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Mayday! The Musical
Messin' With Mr Trellis
Mort Sahl in New York
MySpace Trident Comedy Award 2008
Messin' With Mr Trellis
Once upon a time, Ardal O’Hanlon, Kevin Gildea and Barry Murphy were known as Mr Trellis, the sketch group who pioneered modern Irish comedy. They started The Comedy Cellar in a small room above The International Bar in Dublin back in Feburary 1988.
To mark their 20th anniversary, Mr Trellis have reunited to do a bit of Messin’ in Kilkenny. Most comedians agree that without Mr Trellis, Irish comedy would not enjoy its status on the world stage today. This show, at the Cat Laughs festival on June 1, 2008, was a unique chance to see how it all began…
Original Review:Indiana Jones is the top movie at the box office, Take That are the big stars of pop and Doctor Who is a staple of Saturday-night TV. It might as well be the Eighties again.
Not wanting to see such a nostalgia bandwagon trundle by without leaping on to it, Ardal O’Hanlon, Kevin Gildea and Barry Murphy re-formed their early sketch group, Mr Trellis, a once-influential force in the nascent Irish alternative comedy scene, for just one night at the Cat Laughs comedy festival in Kilkenny.
The result was a chaotic car-crash of cheap props, ill-fitting wigs and forgotten lines as three middle-aged men desperately tried to recapture their youth, but without the zest to do so.
And it was absolutely hysterical.
They are all very well-established comedians now, secure enough in their talents to be able mess around freely. The result was a knockabout delight, infused with an unquenchable spirit of gang-show fun created by men who are surely old enough to know better, acting with carefree stupidity.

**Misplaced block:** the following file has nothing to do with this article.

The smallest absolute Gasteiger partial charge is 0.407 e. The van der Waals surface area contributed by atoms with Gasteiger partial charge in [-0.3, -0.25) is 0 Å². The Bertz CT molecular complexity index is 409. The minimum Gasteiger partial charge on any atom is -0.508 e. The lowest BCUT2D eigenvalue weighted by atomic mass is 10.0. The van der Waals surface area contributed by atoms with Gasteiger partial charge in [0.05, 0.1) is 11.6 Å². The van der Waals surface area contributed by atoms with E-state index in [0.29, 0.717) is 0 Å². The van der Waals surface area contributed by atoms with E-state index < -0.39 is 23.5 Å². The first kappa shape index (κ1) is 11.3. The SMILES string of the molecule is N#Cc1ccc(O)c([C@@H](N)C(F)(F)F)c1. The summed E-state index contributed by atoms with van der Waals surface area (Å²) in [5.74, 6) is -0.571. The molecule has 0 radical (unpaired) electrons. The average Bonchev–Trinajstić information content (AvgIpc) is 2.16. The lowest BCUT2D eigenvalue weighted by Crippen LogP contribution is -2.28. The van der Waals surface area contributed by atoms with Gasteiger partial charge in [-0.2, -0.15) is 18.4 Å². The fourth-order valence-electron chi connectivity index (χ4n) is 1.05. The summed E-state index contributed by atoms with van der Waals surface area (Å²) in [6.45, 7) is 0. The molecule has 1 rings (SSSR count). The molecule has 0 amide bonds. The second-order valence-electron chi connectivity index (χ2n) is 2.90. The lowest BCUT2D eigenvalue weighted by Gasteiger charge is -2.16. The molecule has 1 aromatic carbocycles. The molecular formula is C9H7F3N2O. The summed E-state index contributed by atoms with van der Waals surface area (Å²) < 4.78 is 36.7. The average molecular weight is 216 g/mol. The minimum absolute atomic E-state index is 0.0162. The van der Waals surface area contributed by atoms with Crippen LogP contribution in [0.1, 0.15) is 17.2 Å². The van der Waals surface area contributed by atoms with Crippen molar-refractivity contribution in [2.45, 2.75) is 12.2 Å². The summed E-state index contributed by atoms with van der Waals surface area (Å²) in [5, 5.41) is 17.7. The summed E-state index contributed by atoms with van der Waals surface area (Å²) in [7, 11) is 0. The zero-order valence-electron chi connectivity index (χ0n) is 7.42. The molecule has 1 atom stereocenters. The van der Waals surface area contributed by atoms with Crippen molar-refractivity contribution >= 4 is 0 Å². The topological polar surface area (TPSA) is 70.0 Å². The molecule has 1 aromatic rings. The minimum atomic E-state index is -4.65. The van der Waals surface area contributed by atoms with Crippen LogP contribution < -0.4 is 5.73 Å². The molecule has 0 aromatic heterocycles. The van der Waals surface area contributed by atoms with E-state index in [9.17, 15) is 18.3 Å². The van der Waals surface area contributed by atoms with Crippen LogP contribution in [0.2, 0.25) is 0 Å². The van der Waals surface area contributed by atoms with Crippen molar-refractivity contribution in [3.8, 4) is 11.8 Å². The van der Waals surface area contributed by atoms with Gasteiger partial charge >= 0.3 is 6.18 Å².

The audience were on-side from the get-go, keen to enter into the spirit of the occasion, and the trio – Murphy especially – milked the goodwill expertly, generating a pantomime spirit of playful involvement that transcended anything that was happening on stage.
But the quickfire sketches that survived 20 years of unreliable memory also stood the test of time impressively well. Younger audience members might have been baffled by what inspired the daft spoofs of Tales Of The Unexpected, ancient TV adverts or old RTE magazine-style shows – but the results were so hilarious in their own right, that knowledge of the reference points was unnecessary.
There was a strong sense of tongue-in-cheek surrealism running through most of the old material; with scenes such as Films Recreated By Synchronised Swimmers, Famous Plankton Murders, or O’Hanlon’s clearly cheating magician.
The night was billed as Mr Trellis and friends and ,on the whole, the guest acts didn’t disappoint. Ian Coppinger led an inspired bit of improvisation with Gildea, imagining some bizarre correspondence with a Finnish cheese expert; while Dom Irrera’s creation Fritzi Anderson reduced the room to fits of laughter with his bitter old-school US comedian, cracking a relentless stream of racist bar-room jokes, interspersed with stock lines about why they were falling flat: ‘Is this thing on?’
The only guest who struggled was the usually reliable Fred Macaulay – invited as he hosted the heat of new act contest So You Think You’re Funny? Mr Trellis once triumphed at. Wrong-footed by an early, mean-spirited heckle, his easy-going conversational stand-up proved an uneasy fit with the infectiously manic energy pervading the rest of the show.
He was the consummate pro against the Trellis trio who always acknowledged their shambolic amateurism and played up to it, milking every missed cue and running-order confusion. During one such stall, O’Hanlon reprised the Father Ted song My Lovely Horse, to the delight of the audience, who were word-perfect with the lyrics.
But this wasn’t a show that relived old glories, rather a spirited celebration of stupid glee that would more than hold its own against such new pretenders as We Are Klang or Pappy’s Fun Club.
Kilkenny attracts the best club stand-ups in the world; but there was unlikely to be anything funnier in the whole festival than these ill-prepared performers’ faltering shenanigans. No wonder a show like this only comes along once in every 20 years…
Reviewed by: Steve Bennett
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